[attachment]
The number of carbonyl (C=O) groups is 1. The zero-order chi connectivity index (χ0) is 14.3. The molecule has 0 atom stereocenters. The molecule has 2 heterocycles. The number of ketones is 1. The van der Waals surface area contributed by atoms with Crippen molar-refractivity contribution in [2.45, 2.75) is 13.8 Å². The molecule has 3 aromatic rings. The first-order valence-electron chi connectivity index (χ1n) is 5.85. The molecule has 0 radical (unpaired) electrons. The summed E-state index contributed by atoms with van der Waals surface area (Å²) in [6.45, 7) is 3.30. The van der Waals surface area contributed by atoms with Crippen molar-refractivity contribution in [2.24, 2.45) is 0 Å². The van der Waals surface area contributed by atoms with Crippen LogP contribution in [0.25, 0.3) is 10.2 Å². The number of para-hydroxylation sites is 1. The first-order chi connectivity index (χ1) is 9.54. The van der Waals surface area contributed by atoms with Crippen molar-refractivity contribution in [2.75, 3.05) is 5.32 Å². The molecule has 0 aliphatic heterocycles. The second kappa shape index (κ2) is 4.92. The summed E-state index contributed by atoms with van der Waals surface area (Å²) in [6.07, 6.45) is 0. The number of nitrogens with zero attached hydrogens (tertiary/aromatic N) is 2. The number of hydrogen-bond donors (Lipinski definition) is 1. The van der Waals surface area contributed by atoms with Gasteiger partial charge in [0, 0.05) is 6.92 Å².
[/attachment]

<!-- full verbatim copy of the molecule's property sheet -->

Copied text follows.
The number of carbonyl (C=O) groups is 1. The zero-order chi connectivity index (χ0) is 14.3. The molecule has 0 atom stereocenters. The molecule has 2 heterocycles. The number of ketones is 1. The van der Waals surface area contributed by atoms with Crippen molar-refractivity contribution in [2.45, 2.75) is 13.8 Å². The molecule has 3 aromatic rings. The first-order valence-electron chi connectivity index (χ1n) is 5.85. The molecule has 0 radical (unpaired) electrons. The summed E-state index contributed by atoms with van der Waals surface area (Å²) in [6.45, 7) is 3.30. The van der Waals surface area contributed by atoms with Crippen molar-refractivity contribution in [2.24, 2.45) is 0 Å². The van der Waals surface area contributed by atoms with Crippen LogP contribution in [0.25, 0.3) is 10.2 Å². The number of para-hydroxylation sites is 1. The first-order chi connectivity index (χ1) is 9.54. The van der Waals surface area contributed by atoms with Crippen molar-refractivity contribution in [2.75, 3.05) is 5.32 Å². The molecule has 0 aliphatic heterocycles. The second kappa shape index (κ2) is 4.92. The summed E-state index contributed by atoms with van der Waals surface area (Å²) in [6.07, 6.45) is 0. The number of nitrogens with zero attached hydrogens (tertiary/aromatic N) is 2. The number of hydrogen-bond donors (Lipinski definition) is 1. The van der Waals surface area contributed by atoms with Gasteiger partial charge in [0, 0.05) is 6.92 Å².